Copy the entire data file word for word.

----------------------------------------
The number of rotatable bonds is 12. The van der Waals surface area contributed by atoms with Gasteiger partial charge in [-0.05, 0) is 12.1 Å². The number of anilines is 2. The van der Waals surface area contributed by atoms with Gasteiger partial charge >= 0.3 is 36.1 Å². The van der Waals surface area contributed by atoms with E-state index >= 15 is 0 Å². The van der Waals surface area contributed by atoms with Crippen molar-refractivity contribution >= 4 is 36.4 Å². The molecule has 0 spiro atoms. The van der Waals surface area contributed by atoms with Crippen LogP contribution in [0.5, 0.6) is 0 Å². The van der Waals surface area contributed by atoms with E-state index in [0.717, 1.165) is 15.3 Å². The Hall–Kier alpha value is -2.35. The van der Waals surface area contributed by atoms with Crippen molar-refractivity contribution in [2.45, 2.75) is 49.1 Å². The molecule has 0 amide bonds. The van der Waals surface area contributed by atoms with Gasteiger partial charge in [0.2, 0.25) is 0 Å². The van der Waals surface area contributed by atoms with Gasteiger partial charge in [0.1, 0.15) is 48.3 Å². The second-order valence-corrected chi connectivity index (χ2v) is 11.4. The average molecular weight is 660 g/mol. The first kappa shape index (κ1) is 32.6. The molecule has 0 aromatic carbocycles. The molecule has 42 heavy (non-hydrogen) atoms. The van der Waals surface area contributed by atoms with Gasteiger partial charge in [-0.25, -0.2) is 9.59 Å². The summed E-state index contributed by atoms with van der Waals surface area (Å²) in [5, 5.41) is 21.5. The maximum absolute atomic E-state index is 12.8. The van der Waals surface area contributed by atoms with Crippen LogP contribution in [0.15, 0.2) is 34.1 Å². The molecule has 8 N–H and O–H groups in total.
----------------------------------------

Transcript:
The number of rotatable bonds is 12. The van der Waals surface area contributed by atoms with Gasteiger partial charge in [-0.05, 0) is 12.1 Å². The number of anilines is 2. The van der Waals surface area contributed by atoms with Gasteiger partial charge >= 0.3 is 36.1 Å². The van der Waals surface area contributed by atoms with E-state index >= 15 is 0 Å². The van der Waals surface area contributed by atoms with Crippen molar-refractivity contribution >= 4 is 36.4 Å². The molecule has 0 spiro atoms. The van der Waals surface area contributed by atoms with Crippen LogP contribution in [0.5, 0.6) is 0 Å². The van der Waals surface area contributed by atoms with E-state index in [0.717, 1.165) is 15.3 Å². The Hall–Kier alpha value is -2.35. The van der Waals surface area contributed by atoms with Crippen molar-refractivity contribution in [2.45, 2.75) is 49.1 Å². The molecule has 0 amide bonds. The van der Waals surface area contributed by atoms with Gasteiger partial charge in [0.2, 0.25) is 0 Å². The van der Waals surface area contributed by atoms with Gasteiger partial charge in [0.1, 0.15) is 48.3 Å². The second-order valence-corrected chi connectivity index (χ2v) is 11.4. The average molecular weight is 660 g/mol. The first kappa shape index (κ1) is 32.6. The molecule has 0 aromatic carbocycles. The molecule has 42 heavy (non-hydrogen) atoms. The van der Waals surface area contributed by atoms with Gasteiger partial charge in [-0.25, -0.2) is 9.59 Å². The summed E-state index contributed by atoms with van der Waals surface area (Å²) in [5, 5.41) is 21.5. The maximum absolute atomic E-state index is 12.8. The van der Waals surface area contributed by atoms with Crippen LogP contribution in [0.15, 0.2) is 34.1 Å². The molecule has 8 N–H and O–H groups in total.